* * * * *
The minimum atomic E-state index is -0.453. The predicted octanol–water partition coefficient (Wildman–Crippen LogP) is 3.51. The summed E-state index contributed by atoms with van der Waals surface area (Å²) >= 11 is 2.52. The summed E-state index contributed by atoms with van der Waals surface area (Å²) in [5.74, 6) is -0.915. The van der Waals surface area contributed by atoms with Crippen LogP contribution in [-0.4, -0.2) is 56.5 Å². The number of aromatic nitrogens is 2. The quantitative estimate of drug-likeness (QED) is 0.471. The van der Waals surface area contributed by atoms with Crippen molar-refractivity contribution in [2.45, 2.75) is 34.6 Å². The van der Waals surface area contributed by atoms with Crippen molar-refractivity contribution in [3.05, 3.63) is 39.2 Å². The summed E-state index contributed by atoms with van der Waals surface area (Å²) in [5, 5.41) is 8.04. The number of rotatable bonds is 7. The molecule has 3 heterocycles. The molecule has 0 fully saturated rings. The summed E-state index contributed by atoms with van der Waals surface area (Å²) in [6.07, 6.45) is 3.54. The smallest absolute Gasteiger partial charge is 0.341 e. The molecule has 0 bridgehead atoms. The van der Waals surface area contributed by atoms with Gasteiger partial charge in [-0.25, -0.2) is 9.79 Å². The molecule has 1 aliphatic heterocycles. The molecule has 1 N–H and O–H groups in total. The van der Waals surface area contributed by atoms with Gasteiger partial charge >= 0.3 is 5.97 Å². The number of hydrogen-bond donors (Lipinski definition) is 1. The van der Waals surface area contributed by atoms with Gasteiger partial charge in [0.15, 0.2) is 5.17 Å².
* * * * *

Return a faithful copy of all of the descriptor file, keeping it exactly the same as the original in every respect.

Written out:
The minimum atomic E-state index is -0.453. The predicted octanol–water partition coefficient (Wildman–Crippen LogP) is 3.51. The summed E-state index contributed by atoms with van der Waals surface area (Å²) >= 11 is 2.52. The summed E-state index contributed by atoms with van der Waals surface area (Å²) in [5.74, 6) is -0.915. The van der Waals surface area contributed by atoms with Crippen LogP contribution in [-0.4, -0.2) is 56.5 Å². The number of aromatic nitrogens is 2. The quantitative estimate of drug-likeness (QED) is 0.471. The van der Waals surface area contributed by atoms with Crippen molar-refractivity contribution in [2.45, 2.75) is 34.6 Å². The van der Waals surface area contributed by atoms with Crippen molar-refractivity contribution in [3.05, 3.63) is 39.2 Å². The summed E-state index contributed by atoms with van der Waals surface area (Å²) in [5, 5.41) is 8.04. The number of rotatable bonds is 7. The molecule has 3 heterocycles. The molecule has 0 fully saturated rings. The summed E-state index contributed by atoms with van der Waals surface area (Å²) in [6.07, 6.45) is 3.54. The smallest absolute Gasteiger partial charge is 0.341 e. The molecule has 0 bridgehead atoms. The van der Waals surface area contributed by atoms with Gasteiger partial charge in [-0.25, -0.2) is 9.79 Å². The molecule has 1 aliphatic heterocycles. The molecule has 1 N–H and O–H groups in total. The van der Waals surface area contributed by atoms with Gasteiger partial charge >= 0.3 is 5.97 Å². The number of hydrogen-bond donors (Lipinski definition) is 1. The van der Waals surface area contributed by atoms with Gasteiger partial charge in [0.15, 0.2) is 5.17 Å².